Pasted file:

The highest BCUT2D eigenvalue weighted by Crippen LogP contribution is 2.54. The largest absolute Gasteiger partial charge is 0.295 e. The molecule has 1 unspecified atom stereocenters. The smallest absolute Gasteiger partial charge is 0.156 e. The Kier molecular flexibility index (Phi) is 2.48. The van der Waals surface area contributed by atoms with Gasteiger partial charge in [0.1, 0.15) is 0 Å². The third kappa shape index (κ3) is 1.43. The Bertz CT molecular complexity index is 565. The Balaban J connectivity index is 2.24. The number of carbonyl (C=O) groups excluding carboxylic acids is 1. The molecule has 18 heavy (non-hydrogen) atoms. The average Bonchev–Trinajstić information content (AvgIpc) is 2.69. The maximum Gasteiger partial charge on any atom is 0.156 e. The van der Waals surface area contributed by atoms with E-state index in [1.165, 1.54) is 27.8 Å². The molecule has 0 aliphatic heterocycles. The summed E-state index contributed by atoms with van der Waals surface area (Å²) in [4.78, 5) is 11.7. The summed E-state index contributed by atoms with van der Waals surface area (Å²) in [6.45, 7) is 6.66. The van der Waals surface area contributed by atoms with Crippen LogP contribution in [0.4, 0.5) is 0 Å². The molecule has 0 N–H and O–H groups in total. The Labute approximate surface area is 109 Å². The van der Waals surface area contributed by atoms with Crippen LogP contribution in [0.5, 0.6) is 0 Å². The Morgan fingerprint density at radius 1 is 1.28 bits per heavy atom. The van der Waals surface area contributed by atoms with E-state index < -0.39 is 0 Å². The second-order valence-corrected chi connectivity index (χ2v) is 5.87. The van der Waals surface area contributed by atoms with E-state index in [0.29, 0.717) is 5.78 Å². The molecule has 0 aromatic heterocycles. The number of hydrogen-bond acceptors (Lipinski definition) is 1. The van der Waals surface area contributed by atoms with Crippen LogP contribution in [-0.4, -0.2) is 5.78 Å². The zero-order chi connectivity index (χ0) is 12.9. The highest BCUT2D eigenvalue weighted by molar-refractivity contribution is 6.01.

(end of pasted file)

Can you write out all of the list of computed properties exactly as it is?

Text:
The highest BCUT2D eigenvalue weighted by Crippen LogP contribution is 2.54. The largest absolute Gasteiger partial charge is 0.295 e. The molecule has 1 unspecified atom stereocenters. The smallest absolute Gasteiger partial charge is 0.156 e. The Kier molecular flexibility index (Phi) is 2.48. The van der Waals surface area contributed by atoms with Gasteiger partial charge in [0.1, 0.15) is 0 Å². The third kappa shape index (κ3) is 1.43. The Bertz CT molecular complexity index is 565. The Balaban J connectivity index is 2.24. The number of carbonyl (C=O) groups excluding carboxylic acids is 1. The molecule has 18 heavy (non-hydrogen) atoms. The average Bonchev–Trinajstić information content (AvgIpc) is 2.69. The maximum Gasteiger partial charge on any atom is 0.156 e. The van der Waals surface area contributed by atoms with E-state index in [1.165, 1.54) is 27.8 Å². The molecule has 0 aliphatic heterocycles. The summed E-state index contributed by atoms with van der Waals surface area (Å²) in [4.78, 5) is 11.7. The summed E-state index contributed by atoms with van der Waals surface area (Å²) in [6.45, 7) is 6.66. The van der Waals surface area contributed by atoms with Crippen LogP contribution in [0.4, 0.5) is 0 Å². The molecule has 0 N–H and O–H groups in total. The Labute approximate surface area is 109 Å². The van der Waals surface area contributed by atoms with Crippen LogP contribution in [0.5, 0.6) is 0 Å². The Morgan fingerprint density at radius 1 is 1.28 bits per heavy atom. The van der Waals surface area contributed by atoms with E-state index < -0.39 is 0 Å². The second-order valence-corrected chi connectivity index (χ2v) is 5.87. The van der Waals surface area contributed by atoms with E-state index in [0.29, 0.717) is 5.78 Å². The molecule has 0 aromatic heterocycles. The number of hydrogen-bond acceptors (Lipinski definition) is 1. The van der Waals surface area contributed by atoms with Crippen LogP contribution in [-0.4, -0.2) is 5.78 Å². The zero-order chi connectivity index (χ0) is 12.9. The highest BCUT2D eigenvalue weighted by molar-refractivity contribution is 6.01.